Adventures On A Desert Island
When an admiring woman dares to touch a man with extremely active glands, she finds that he sweats pure fat. Female corpses rise from their graves because they have been buried without their bras. Once a century, the ‘Bread Man’ walks the earth to shame those who fail to kiss a dropped crust. Tall tales from a well-thumbed found journal recording Adventures on a Desert Island are among some two dozen stories which fill Polish writer-artist Maciej Sieńczyk’s graphic novel of the same name. His main protagonist sets off on a gigantic liner bound for Johannesburg but ends up shipwrecked on a mysterious island. Sieńczyk explains, “I like the idea of the ‘inner journey’, when a character’s journey is a pretext for the presentation of his spiritual world.”
Born in 1972, Sieńczyk studied at the Academy of Fine Arts in Warsaw, his base to this day. However absurd the ambience of his comics, his drawings retain a certain formality and skewed stiffness, echoing the deadpan, diagrammatic designs in old East European illustrated instructions, educational books and posters.
While Sieńczyk stands apart from Poland’s more conventional strip production, he has found a more receptive audience in the literary and art worlds. A collector of artificial legs and other items, he exhibited what he called his “somewhat troublesome objects” and his original pages at the Warsaw art space Raster and the ON Gallery in Poznań, while Poland’s Museum of Modern Art this year displayed ‘Agron’ (detail below), his quietly bizarre farming yarn in a horizontal sequence of ten oil-painted panels.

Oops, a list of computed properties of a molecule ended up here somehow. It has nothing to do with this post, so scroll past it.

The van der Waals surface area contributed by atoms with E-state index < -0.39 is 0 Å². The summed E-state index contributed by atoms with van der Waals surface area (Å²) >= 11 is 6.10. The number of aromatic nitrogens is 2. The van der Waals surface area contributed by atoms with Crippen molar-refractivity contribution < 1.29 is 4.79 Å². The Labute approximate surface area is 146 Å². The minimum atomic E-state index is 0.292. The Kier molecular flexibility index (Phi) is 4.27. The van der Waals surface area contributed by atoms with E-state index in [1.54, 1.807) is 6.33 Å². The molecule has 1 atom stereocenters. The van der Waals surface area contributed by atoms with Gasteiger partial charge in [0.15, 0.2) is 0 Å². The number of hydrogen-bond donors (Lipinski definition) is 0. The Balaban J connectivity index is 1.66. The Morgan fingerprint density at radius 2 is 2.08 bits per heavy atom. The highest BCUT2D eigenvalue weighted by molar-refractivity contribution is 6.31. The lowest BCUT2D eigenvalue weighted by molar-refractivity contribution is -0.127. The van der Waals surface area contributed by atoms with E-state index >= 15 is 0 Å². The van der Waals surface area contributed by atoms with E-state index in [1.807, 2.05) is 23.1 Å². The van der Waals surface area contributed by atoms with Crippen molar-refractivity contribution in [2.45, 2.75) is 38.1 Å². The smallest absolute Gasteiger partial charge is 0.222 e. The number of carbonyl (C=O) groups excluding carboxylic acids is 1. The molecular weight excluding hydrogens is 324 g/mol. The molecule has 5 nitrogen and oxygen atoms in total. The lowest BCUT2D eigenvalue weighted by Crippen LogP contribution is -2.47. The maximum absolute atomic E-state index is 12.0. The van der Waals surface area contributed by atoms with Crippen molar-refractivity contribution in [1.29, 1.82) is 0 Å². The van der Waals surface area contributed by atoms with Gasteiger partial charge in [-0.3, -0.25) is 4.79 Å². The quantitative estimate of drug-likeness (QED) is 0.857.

Sieńczyk is also a long-term contributor to the literary magazine Lampa (cover, below), creating short strips which he has re-mixed and expanded into three collections since 2005. His work is finally available in English this year in a translation by Ewa Lipińska from Centrala Books of his 2012 book Adventures on a Desert Island. This was the first graphic novel to be nominated and shortlisted for the NIKE Literary Award, Poland’s most important literature prize. Enlargements of his pages were displayed last year at the Galeria Biała, the Centre for Culture in Lublin (below).
Inspired by pre-romantic and romantic German authors among others, Sieńczyk writes in a distinct voice, mainly in copious, capitalised captions. These accompany his borderless panels coloured in an unusual restricted palette. He writes in speech balloons too but may also place images inside them, as they emerge sometimes as tales told from inside a book or as memories or reveries floating out from the mind. His brand-new commission for ArtReview magazine is a two-page strip entitled ‘The Fibonacci’s Spin’ (below).
Reading Sieńczyk’s work is like waking from one dream only to find yourself drifting into another and yet another, never waking up. Like a matryoshka doll hiding smaller and smaller selves within, Sieńczyk nests multiple narrators and their narratives inside his books, one sparking off the next from the slightest prompt. With each fresh association, often an unusually heightened sensory trigger, one story after another fascinates the reader into losing any need for linearity, logic or resolution, and finally into losing themselves to being transported by his hypnotic, hypnagogic unravelling.
This Article originally appeared in ArtReview magazine.